If the Greeks try instead to survive off EU and International Monetary Fund loan guarantees, analysts believe they will find itself in the impossible situation of needing up to $25 billion a year more every year. That would require leaders to slash the number of public jobs and infrastructure by more than half, shrinking the economy and withering tax revenues down to a fraction of current levels.

That approach creates what academics call a “debt spiral,” a lethal condition that could lead to civil unrest, impoverishment of the middle class, extreme instability and a contagion that could imperil Europe. Ultimately the EU will realize it’s a lost cause and expel Greece when it’s too late.

In short, it’s time for all parties to accept the mistakes of the past, stop sharing needles like debt junkies, and move on. It won’t be easy to do it now, but it’ll be harder to do later.

If you want to speculate on the potential for this to occur, it’s a little early yet to buy European stocks or debt in large quantities. But if you’re patient, the governments with the best credit, fiscal soundness and opportunity for leadership are in Vienna and Stockholm. The exchange traded funds for those countries are iShares Austria /quotes/comstock/13*!ewo/quotes/nls/ewo (EWO 19.57, -0.18, -0.91%) and iShares Sweden /quotes/comstock/13*!ewd/quotes/nls/ewd (EWD 26.27, +0.44, +1.71%)

           — Hat tip: Henrik[Return to headlines]

Majority of Germans Oppose Greek Bailout

Fifty-seven percent of Germans think giving aid to Greece would be a “bad decision,” according to a survey published Tuesday, highlighting the level of public opposition to a bailout in Europe’s biggest economy.

Only 33 percent are in favour, the poll by Dimap commissioned by Germany’s Die Welt daily and French television news channel France 24 showed. The survey

of 1,009 people was carried out in mid-April.

After months of fighting to finance its national debt, Greece formally applied on Friday for a bailout from its eurozone partners and the International Monetary Fund worth up to €45 billion ($60 billion).

But German Chancellor Angela Merkel, with a key state election to fight on May 9 and public opposition to a bailout strong, has insisted that Athens first demonstrate how it plans to get its public finances in order.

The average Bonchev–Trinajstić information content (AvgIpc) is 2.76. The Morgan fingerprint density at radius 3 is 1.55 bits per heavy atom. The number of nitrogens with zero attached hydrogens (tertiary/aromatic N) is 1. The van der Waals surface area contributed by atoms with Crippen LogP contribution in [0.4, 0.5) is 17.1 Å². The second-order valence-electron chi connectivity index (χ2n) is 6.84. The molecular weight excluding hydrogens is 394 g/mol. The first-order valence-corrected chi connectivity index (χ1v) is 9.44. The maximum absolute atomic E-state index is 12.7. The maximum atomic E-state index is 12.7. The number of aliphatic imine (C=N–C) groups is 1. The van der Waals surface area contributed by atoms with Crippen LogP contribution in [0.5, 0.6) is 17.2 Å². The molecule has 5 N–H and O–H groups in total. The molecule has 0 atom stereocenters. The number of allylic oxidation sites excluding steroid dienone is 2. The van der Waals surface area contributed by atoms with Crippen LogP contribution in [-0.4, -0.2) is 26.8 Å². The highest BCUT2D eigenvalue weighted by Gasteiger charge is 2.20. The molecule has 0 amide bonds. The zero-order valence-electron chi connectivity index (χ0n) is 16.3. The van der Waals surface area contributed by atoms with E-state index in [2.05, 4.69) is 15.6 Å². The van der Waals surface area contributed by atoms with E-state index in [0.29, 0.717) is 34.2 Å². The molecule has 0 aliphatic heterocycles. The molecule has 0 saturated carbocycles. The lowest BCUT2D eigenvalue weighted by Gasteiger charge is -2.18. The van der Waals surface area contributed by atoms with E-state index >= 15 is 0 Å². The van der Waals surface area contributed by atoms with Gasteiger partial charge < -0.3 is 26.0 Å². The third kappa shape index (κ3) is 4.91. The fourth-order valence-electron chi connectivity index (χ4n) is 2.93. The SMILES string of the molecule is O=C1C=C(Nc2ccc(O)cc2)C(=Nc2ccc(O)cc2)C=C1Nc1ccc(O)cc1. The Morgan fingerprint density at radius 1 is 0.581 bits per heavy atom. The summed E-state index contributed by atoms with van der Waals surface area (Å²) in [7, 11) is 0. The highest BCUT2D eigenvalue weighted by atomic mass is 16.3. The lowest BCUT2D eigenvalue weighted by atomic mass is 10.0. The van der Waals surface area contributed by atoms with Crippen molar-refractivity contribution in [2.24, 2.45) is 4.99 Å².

As Europe’s biggest economy, Germany would be the biggest contributor to any aid, providing around €8.4 billion in a €30-billion package from eurozone countries.

Influential voices in the media also took a sharp line in opposing a bailout for Greece, accusing the state of profligate spending and cooking the books.

Bild, the mass-circulation daily, carried the front-page headline: “Why

should we pay for Greeks’ luxury pensions?”

The Greek government “tricked, camouflaged and fooled for years in a way that would make the gods on Olympus blush …. With all respect to the world’s oldest democracy, if you lie once, no one will believe you. Particularly when it’s about money.”

The paper sent its reporter to Athens in a stunt to hand out drachmas, Greece’s currency before it joined the euro in 2001. “The old notes were virtually ripped out of his hands,” Bild said.

Others attacked Merkel’s strategy of talking tough and then gradually relenting.

“Merkel drives the markets crazy,” said the Financial Times Deutschland, adding that her emergency statement on Monday where she sought to calm sentiment had fallen on deaf ears.

“The big bluff failed — the players blinked and sweated, wobbled and negotiated, and now the gamblers want to see the cards,” said the Tagesspiegel daily.

           — Hat tip: C. Cantoni[Return to headlines]

Merkel’s Cabinet Meets on Greece as Pressure for Action Grows

April 28 (Bloomberg) — Chancellor Angela Merkel’s Cabinet met to debate help for Greece as Europe’s growing debt crisis tests her refusal to rush German approval of aid.

Key ministers stayed on after the weekly Cabinet session in Berlin today to discuss disbursing Germany’s 8.4 billion euro ($11 million) share of a European Union-International Monetary Fund bailout. A government spokesman declined to provide further details.